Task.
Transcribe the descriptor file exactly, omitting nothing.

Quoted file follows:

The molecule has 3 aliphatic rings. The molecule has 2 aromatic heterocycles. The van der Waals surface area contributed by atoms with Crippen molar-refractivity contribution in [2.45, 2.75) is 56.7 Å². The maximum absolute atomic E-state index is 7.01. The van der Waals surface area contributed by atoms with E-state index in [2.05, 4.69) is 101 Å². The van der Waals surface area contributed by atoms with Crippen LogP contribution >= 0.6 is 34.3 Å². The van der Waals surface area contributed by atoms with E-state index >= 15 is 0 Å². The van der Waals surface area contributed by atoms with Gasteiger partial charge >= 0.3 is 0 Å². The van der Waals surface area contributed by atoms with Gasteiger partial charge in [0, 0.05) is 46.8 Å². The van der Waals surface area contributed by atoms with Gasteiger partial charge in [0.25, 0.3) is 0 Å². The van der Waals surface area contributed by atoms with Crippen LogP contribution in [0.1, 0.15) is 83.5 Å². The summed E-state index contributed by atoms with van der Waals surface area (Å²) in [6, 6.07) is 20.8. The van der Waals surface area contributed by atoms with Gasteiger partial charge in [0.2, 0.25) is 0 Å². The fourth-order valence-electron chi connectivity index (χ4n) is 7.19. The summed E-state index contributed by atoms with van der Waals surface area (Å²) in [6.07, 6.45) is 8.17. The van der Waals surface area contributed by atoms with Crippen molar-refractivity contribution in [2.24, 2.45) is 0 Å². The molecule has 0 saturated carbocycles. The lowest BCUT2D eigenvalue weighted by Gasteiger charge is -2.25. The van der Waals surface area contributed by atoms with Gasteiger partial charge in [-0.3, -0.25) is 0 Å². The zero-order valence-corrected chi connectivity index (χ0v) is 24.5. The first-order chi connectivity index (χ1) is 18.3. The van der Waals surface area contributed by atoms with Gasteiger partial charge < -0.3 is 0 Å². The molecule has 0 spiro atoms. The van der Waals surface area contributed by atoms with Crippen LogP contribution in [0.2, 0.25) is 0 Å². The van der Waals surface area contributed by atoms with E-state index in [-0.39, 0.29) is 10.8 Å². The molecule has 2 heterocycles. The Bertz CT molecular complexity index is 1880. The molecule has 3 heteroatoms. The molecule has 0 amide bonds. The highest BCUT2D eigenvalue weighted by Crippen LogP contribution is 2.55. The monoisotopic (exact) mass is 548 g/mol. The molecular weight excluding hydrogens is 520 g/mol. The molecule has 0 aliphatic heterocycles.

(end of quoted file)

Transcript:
The molecule has 3 aliphatic rings. The molecule has 2 aromatic heterocycles. The van der Waals surface area contributed by atoms with Crippen molar-refractivity contribution in [2.45, 2.75) is 56.7 Å². The maximum absolute atomic E-state index is 7.01. The van der Waals surface area contributed by atoms with E-state index in [2.05, 4.69) is 101 Å². The van der Waals surface area contributed by atoms with Crippen LogP contribution >= 0.6 is 34.3 Å². The van der Waals surface area contributed by atoms with E-state index >= 15 is 0 Å². The van der Waals surface area contributed by atoms with Gasteiger partial charge >= 0.3 is 0 Å². The van der Waals surface area contributed by atoms with Gasteiger partial charge in [0, 0.05) is 46.8 Å². The van der Waals surface area contributed by atoms with Gasteiger partial charge in [0.25, 0.3) is 0 Å². The van der Waals surface area contributed by atoms with Crippen LogP contribution in [0.1, 0.15) is 83.5 Å². The summed E-state index contributed by atoms with van der Waals surface area (Å²) in [6, 6.07) is 20.8. The van der Waals surface area contributed by atoms with Gasteiger partial charge in [0.2, 0.25) is 0 Å². The fourth-order valence-electron chi connectivity index (χ4n) is 7.19. The summed E-state index contributed by atoms with van der Waals surface area (Å²) in [6.07, 6.45) is 8.17. The van der Waals surface area contributed by atoms with Crippen molar-refractivity contribution in [2.24, 2.45) is 0 Å². The molecule has 0 saturated carbocycles. The lowest BCUT2D eigenvalue weighted by Gasteiger charge is -2.25. The van der Waals surface area contributed by atoms with Gasteiger partial charge in [-0.3, -0.25) is 0 Å². The zero-order valence-corrected chi connectivity index (χ0v) is 24.5. The first-order chi connectivity index (χ1) is 18.3. The van der Waals surface area contributed by atoms with Gasteiger partial charge < -0.3 is 0 Å². The molecule has 0 spiro atoms. The van der Waals surface area contributed by atoms with Crippen LogP contribution in [0.2, 0.25) is 0 Å². The van der Waals surface area contributed by atoms with E-state index in [-0.39, 0.29) is 10.8 Å². The molecule has 2 heterocycles. The Bertz CT molecular complexity index is 1880. The molecule has 3 heteroatoms. The molecule has 0 amide bonds. The highest BCUT2D eigenvalue weighted by Crippen LogP contribution is 2.55. The monoisotopic (exact) mass is 548 g/mol. The molecular weight excluding hydrogens is 520 g/mol. The molecule has 0 aliphatic heterocycles.